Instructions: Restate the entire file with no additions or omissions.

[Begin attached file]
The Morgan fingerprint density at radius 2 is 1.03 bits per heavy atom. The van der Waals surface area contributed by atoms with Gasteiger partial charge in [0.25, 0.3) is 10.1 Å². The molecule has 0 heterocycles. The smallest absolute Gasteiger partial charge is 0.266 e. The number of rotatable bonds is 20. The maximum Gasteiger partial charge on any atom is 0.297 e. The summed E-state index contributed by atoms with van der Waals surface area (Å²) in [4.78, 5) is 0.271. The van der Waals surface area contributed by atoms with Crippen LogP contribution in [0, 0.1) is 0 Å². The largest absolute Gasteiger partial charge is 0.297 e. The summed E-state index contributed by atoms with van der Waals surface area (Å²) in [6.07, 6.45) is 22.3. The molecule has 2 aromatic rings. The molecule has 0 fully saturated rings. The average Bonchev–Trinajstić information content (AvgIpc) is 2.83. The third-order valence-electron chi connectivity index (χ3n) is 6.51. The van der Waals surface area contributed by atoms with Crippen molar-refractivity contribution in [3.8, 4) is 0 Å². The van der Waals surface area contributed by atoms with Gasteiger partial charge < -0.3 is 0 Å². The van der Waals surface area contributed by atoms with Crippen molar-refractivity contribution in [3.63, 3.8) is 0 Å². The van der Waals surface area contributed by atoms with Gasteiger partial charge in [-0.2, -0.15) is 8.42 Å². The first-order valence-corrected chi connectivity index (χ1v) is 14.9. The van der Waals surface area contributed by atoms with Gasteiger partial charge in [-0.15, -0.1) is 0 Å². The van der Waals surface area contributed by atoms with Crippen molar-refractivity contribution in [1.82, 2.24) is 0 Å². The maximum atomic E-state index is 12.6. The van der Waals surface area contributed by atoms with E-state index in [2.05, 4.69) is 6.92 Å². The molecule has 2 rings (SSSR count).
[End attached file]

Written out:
The Morgan fingerprint density at radius 2 is 1.03 bits per heavy atom. The van der Waals surface area contributed by atoms with Gasteiger partial charge in [0.25, 0.3) is 10.1 Å². The molecule has 0 heterocycles. The smallest absolute Gasteiger partial charge is 0.266 e. The number of rotatable bonds is 20. The maximum Gasteiger partial charge on any atom is 0.297 e. The summed E-state index contributed by atoms with van der Waals surface area (Å²) in [4.78, 5) is 0.271. The van der Waals surface area contributed by atoms with Crippen LogP contribution in [0, 0.1) is 0 Å². The largest absolute Gasteiger partial charge is 0.297 e. The summed E-state index contributed by atoms with van der Waals surface area (Å²) in [6.07, 6.45) is 22.3. The molecule has 2 aromatic rings. The molecule has 0 fully saturated rings. The average Bonchev–Trinajstić information content (AvgIpc) is 2.83. The third-order valence-electron chi connectivity index (χ3n) is 6.51. The van der Waals surface area contributed by atoms with Crippen molar-refractivity contribution in [3.8, 4) is 0 Å². The van der Waals surface area contributed by atoms with Gasteiger partial charge < -0.3 is 0 Å². The van der Waals surface area contributed by atoms with Crippen molar-refractivity contribution in [3.63, 3.8) is 0 Å². The van der Waals surface area contributed by atoms with Gasteiger partial charge in [-0.2, -0.15) is 8.42 Å². The first-order valence-corrected chi connectivity index (χ1v) is 14.9. The van der Waals surface area contributed by atoms with Gasteiger partial charge in [-0.15, -0.1) is 0 Å². The van der Waals surface area contributed by atoms with Crippen molar-refractivity contribution in [1.82, 2.24) is 0 Å². The maximum atomic E-state index is 12.6. The van der Waals surface area contributed by atoms with E-state index in [2.05, 4.69) is 6.92 Å². The molecule has 2 rings (SSSR count).